AHHA: Do you have any regrets about your musical direction during the course of your career?
Shawn: I have more regrets about our mind states during some of those albums than the music. The music was always the easiest thing for us to do we can sing almost anything. If we feel it, we sing it, and thats what we meant, and thats what we felt. I have no apologies about what we created. It had some sort of purpose what we were going through, what we sang about, what we fought about, whatever. I do regret right around the Evolution time that phase was kind of ugly. The whole MTV crowd kind of turned their backs on us. We saw the venues not filling up like they used to, for lack of a better phrase, a mind f*ck. It just got to a point where it made me ugly I didnt understand anything. It might not have looked that way, because we were groomed to not put ourselves out there like that. Whatever we were going through personally, we were going through personally. Whatever you were going through, the fights, the ego trips, all that other crazy sh*t, you kept that on the low.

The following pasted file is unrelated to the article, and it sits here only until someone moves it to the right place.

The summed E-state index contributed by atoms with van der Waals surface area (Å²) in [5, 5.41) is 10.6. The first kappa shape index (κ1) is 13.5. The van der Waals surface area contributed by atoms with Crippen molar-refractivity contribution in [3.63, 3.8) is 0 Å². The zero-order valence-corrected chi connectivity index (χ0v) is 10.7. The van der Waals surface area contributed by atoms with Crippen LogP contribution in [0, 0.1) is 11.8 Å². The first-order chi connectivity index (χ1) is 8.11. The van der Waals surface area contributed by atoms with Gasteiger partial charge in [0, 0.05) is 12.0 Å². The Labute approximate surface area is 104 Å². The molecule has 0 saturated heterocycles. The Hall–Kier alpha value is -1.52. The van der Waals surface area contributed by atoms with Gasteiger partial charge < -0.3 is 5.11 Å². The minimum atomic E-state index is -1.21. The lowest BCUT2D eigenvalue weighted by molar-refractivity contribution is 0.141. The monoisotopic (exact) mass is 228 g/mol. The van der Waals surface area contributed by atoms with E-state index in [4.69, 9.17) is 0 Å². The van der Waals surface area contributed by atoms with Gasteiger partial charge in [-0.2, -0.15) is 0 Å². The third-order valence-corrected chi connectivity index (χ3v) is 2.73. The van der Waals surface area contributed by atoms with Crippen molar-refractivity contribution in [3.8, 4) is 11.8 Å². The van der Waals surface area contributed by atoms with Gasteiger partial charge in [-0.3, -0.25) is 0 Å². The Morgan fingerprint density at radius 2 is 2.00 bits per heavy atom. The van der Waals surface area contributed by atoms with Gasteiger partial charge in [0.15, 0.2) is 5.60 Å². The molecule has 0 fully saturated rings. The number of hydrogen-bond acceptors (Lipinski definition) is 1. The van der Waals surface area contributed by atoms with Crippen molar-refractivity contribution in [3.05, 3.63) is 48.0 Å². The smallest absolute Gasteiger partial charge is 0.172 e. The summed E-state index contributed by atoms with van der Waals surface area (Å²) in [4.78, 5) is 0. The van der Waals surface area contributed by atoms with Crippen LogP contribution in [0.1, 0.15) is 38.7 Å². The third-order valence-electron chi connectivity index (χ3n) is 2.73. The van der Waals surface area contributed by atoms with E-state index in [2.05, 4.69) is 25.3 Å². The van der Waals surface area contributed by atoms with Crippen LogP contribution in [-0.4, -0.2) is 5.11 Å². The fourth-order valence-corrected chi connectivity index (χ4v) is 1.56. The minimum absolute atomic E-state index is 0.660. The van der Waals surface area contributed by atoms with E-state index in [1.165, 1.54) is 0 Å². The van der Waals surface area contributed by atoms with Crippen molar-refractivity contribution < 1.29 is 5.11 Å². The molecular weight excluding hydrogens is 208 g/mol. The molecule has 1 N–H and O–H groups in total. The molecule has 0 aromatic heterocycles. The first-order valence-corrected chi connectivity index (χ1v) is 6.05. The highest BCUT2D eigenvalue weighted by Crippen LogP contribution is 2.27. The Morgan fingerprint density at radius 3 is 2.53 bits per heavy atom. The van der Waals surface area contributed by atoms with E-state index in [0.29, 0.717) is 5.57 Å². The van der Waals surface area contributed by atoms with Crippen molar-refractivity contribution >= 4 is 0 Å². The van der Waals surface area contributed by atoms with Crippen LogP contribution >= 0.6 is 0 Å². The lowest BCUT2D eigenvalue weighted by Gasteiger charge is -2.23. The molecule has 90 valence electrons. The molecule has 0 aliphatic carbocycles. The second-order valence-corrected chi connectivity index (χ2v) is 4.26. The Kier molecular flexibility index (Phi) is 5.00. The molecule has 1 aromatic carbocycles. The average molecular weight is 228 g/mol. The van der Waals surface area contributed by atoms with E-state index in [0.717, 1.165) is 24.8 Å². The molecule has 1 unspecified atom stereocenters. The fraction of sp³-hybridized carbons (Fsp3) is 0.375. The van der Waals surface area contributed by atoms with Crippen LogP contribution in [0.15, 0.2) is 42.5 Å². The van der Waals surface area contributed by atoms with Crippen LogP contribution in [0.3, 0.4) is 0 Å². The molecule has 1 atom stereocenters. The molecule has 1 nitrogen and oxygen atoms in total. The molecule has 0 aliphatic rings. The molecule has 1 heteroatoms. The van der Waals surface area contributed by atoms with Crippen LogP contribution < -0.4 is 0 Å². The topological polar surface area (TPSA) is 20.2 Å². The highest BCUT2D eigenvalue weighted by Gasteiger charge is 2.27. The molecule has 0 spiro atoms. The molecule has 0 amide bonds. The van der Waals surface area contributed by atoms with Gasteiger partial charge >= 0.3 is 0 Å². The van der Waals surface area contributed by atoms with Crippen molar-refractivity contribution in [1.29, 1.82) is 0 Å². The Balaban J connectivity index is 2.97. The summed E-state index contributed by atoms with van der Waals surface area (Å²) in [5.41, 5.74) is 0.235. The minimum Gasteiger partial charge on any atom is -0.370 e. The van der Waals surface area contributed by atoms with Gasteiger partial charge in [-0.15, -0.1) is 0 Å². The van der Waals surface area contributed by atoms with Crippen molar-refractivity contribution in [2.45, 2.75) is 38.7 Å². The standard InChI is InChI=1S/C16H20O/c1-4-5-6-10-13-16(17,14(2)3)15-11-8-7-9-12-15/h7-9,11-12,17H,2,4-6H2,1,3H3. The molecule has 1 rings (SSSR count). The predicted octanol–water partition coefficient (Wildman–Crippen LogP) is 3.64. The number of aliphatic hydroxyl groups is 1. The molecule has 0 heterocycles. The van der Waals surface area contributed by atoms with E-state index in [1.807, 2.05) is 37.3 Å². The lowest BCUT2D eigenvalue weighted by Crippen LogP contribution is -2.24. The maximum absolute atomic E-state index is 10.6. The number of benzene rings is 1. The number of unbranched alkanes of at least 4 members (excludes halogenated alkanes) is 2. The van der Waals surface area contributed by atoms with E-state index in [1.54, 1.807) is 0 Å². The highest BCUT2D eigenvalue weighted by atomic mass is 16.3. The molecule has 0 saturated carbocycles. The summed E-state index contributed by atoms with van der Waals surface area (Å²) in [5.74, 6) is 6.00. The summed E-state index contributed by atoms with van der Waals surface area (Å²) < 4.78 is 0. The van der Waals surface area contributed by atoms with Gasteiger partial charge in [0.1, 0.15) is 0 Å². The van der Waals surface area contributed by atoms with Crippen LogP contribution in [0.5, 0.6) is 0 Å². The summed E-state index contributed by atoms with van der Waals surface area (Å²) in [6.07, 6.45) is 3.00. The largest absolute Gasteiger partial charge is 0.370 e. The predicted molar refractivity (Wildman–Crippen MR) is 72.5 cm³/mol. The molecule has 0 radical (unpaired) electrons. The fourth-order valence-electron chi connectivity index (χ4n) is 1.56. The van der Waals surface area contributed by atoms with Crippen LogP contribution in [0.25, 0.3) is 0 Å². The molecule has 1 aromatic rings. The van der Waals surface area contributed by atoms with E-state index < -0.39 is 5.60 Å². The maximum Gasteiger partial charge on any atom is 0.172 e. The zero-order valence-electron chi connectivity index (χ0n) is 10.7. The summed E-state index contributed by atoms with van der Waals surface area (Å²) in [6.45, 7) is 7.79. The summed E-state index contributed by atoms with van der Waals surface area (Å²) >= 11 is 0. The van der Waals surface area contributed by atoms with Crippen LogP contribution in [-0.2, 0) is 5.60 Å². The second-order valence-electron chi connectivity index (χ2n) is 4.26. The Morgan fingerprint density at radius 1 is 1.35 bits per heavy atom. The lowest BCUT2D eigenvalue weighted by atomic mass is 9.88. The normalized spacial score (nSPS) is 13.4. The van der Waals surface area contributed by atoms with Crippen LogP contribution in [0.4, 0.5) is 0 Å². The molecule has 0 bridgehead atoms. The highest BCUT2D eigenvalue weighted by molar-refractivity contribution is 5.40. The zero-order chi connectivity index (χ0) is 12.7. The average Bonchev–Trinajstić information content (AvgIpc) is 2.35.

AHHA: Did you guys fight much in your early years?
Shawn: Oh yeah. [laughs] Yeah, we fought a lot. There was certain times where itd come to blows I could count it on three fingers. Youre getting four passionate dudes in a room [talking] about where were going, especially when its on a downward spiral, and everybody feels like they have a solution it can get kinda sticky.
AHHA: Speaking of four, now youre down to three. How does that feel for you guys?
Shawn: Its excellent. Its actually less weight. Its hard to have four guys that are bosses and theres a decision that needs to be made, and you contact two, but one is in the Bahamas and one just aint answering his phone. Theres a lot of things that could have been a lot different if that kind of democracy wasnt set up. Right now, were at a point where the three of us know each others strengths and weaknesses.
AHHA: How old are you guys now?
Shawn: Im 31, Nathan is 33, and Wanya is 30.
AHHA: Youre still young.
Shawn: Yeah, a lot of people dont understand that our first single, we were 16, 17 and 18. We basically grew up in the game.